still or be killed.
Woodward was near the center of the
park, when a young man, apparently about
31 years old, and well dressed, with a
college student's hat on his head, ap
proached briskly and unconcernedly until
he reached Woodward, when he slopped
short, and pointed a gun at Woodward's
head, repeated several times, "Stand still
or I'll kill you."
The young man had the appearance of
anything but a holdup man, and Woodward
was taken much by surprise; but, wishing
to carry the scene of the Impending conflict
as far from the young woman as possible,
he backed up slowly, then suddenly turned
and ran. The man wltji the gun followed,
calling "Stop or I'll shoot." But the cho.be
continued. He fired, the bullet nearly strik
ing a women across the street, and then
hitting a tree.
Woodward ran to a nearby drug store,
where he secured a man with a revolver,
when he returned to the park to search
for his assailant. No trace of him could
be found, however. He Is at a loss to
understand the meaning of the attack, as
the fellow said nothing about money, nor
did he tell him to hold up his hands. The
shot was tired low and was evidently
meant to go true.
NO REPORT OF HOUSEBREAKERS
Rounding Ip of Saaplelona Char
ctera Has at Salutary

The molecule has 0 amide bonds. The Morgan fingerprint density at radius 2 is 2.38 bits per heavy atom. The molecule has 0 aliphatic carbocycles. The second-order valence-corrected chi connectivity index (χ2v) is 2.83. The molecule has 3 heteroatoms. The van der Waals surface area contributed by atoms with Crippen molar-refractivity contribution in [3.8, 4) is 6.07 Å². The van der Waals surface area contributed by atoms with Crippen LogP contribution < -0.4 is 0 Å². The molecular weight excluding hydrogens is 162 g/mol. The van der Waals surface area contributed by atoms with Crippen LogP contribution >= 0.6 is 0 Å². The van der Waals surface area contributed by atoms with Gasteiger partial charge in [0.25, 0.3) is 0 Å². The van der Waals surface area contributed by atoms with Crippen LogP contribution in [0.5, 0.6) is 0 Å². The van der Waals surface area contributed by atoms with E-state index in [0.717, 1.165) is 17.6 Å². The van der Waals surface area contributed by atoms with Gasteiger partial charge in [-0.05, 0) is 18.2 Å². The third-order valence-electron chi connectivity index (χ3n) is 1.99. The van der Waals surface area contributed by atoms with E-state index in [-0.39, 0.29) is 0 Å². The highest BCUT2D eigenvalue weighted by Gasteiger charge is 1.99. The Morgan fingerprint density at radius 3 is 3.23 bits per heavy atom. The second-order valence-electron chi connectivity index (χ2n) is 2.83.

Effect. . .
As a result of the efficient ' work on
the part of the police department In clean
ing up the city, placing bad and sus
picious characters out of the reach of
temptation for the carnival period, there
waa not a single report of any house
breakings or crime of any kind during the
parade Tuesday afternoon.'
Such occasions, when people leave their
homes unprotected and stay away for
hours, are utilized by crooks for burglary
purposes, and the fact that no jobs were
committed during the ' opportunity pre
sented Tuesday show," the 'police say, the
streets are free from the dangerous ele
ment. The residence districts were also
well patrolled during ' the afternoon, the
entire force being on duty.
The police have in their tolls a colored
man whom they bellave'fo be a criminal
of the most desperate "character. Under
the name' of William 'Triylor, they say he
has served three penitentiary terms, that
he killed a 'ipollcemait'MlnJ Denver, serving
a term ' In the Color prison, and" also
shot a' Missouri officer liervlng a term in
Taylor was captured by Detectives Fer
ris, Dunn and' Donohoe,' and wnen first
arrested as a vagrant Monday night by
Ferris, Dunn and Patrolman 8hlelds the
officers did not know the charseter of their
man. It was then discovered that he
was the man who escaped by jumping
from a second story window when the
officers raided an opium joint last week.
Another opium den was' raided by the
three detectives Tuesday evening, netting
them a number of colored men and women
of ill repute.
If you have anything to trade advertise
it In the For Exchange column of The
Bee Want Ad page.
Meaaenger Boy Mach Better.
Herrold Sclple. the Postal Telegraph mes
senger boy. who was kicked in the head
by a horse Tuesday afternoon at vixteemn